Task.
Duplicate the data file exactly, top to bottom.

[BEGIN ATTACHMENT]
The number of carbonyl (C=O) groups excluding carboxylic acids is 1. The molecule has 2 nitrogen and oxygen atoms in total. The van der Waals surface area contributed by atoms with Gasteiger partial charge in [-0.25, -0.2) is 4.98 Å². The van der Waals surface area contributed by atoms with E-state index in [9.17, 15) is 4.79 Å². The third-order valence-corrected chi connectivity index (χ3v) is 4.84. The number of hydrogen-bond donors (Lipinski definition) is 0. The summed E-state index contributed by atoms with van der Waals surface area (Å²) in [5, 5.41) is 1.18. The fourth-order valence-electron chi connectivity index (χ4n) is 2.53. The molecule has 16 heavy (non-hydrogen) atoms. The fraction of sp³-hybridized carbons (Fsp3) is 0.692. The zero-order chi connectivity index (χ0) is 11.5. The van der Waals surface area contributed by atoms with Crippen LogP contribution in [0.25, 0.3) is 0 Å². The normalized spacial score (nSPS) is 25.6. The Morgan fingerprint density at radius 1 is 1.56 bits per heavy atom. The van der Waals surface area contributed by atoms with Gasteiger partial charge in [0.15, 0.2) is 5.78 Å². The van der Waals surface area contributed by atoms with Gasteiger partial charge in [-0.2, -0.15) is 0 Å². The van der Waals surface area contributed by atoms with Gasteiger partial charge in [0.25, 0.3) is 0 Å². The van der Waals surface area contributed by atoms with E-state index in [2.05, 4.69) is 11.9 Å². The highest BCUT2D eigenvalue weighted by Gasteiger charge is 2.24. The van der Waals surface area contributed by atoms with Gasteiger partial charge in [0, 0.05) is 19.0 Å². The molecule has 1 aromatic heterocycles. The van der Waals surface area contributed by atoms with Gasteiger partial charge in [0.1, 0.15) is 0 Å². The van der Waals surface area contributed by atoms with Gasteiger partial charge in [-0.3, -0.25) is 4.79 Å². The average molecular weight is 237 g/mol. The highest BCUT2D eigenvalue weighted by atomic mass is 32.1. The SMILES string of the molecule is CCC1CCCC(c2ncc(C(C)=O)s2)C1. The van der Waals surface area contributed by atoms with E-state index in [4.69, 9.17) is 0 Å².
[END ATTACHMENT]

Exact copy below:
The number of carbonyl (C=O) groups excluding carboxylic acids is 1. The molecule has 2 nitrogen and oxygen atoms in total. The van der Waals surface area contributed by atoms with Gasteiger partial charge in [-0.25, -0.2) is 4.98 Å². The van der Waals surface area contributed by atoms with E-state index in [9.17, 15) is 4.79 Å². The third-order valence-corrected chi connectivity index (χ3v) is 4.84. The number of hydrogen-bond donors (Lipinski definition) is 0. The summed E-state index contributed by atoms with van der Waals surface area (Å²) in [5, 5.41) is 1.18. The fourth-order valence-electron chi connectivity index (χ4n) is 2.53. The molecule has 16 heavy (non-hydrogen) atoms. The fraction of sp³-hybridized carbons (Fsp3) is 0.692. The zero-order chi connectivity index (χ0) is 11.5. The van der Waals surface area contributed by atoms with Crippen LogP contribution in [0.25, 0.3) is 0 Å². The normalized spacial score (nSPS) is 25.6. The Morgan fingerprint density at radius 1 is 1.56 bits per heavy atom. The van der Waals surface area contributed by atoms with Gasteiger partial charge in [0.15, 0.2) is 5.78 Å². The van der Waals surface area contributed by atoms with Gasteiger partial charge in [-0.2, -0.15) is 0 Å². The van der Waals surface area contributed by atoms with Gasteiger partial charge in [0.25, 0.3) is 0 Å². The van der Waals surface area contributed by atoms with E-state index in [2.05, 4.69) is 11.9 Å². The highest BCUT2D eigenvalue weighted by Gasteiger charge is 2.24. The van der Waals surface area contributed by atoms with Gasteiger partial charge in [0, 0.05) is 19.0 Å². The molecule has 1 aromatic heterocycles. The van der Waals surface area contributed by atoms with Gasteiger partial charge in [0.1, 0.15) is 0 Å². The van der Waals surface area contributed by atoms with Gasteiger partial charge in [-0.3, -0.25) is 4.79 Å². The average molecular weight is 237 g/mol. The highest BCUT2D eigenvalue weighted by atomic mass is 32.1. The SMILES string of the molecule is CCC1CCCC(c2ncc(C(C)=O)s2)C1. The van der Waals surface area contributed by atoms with E-state index in [4.69, 9.17) is 0 Å².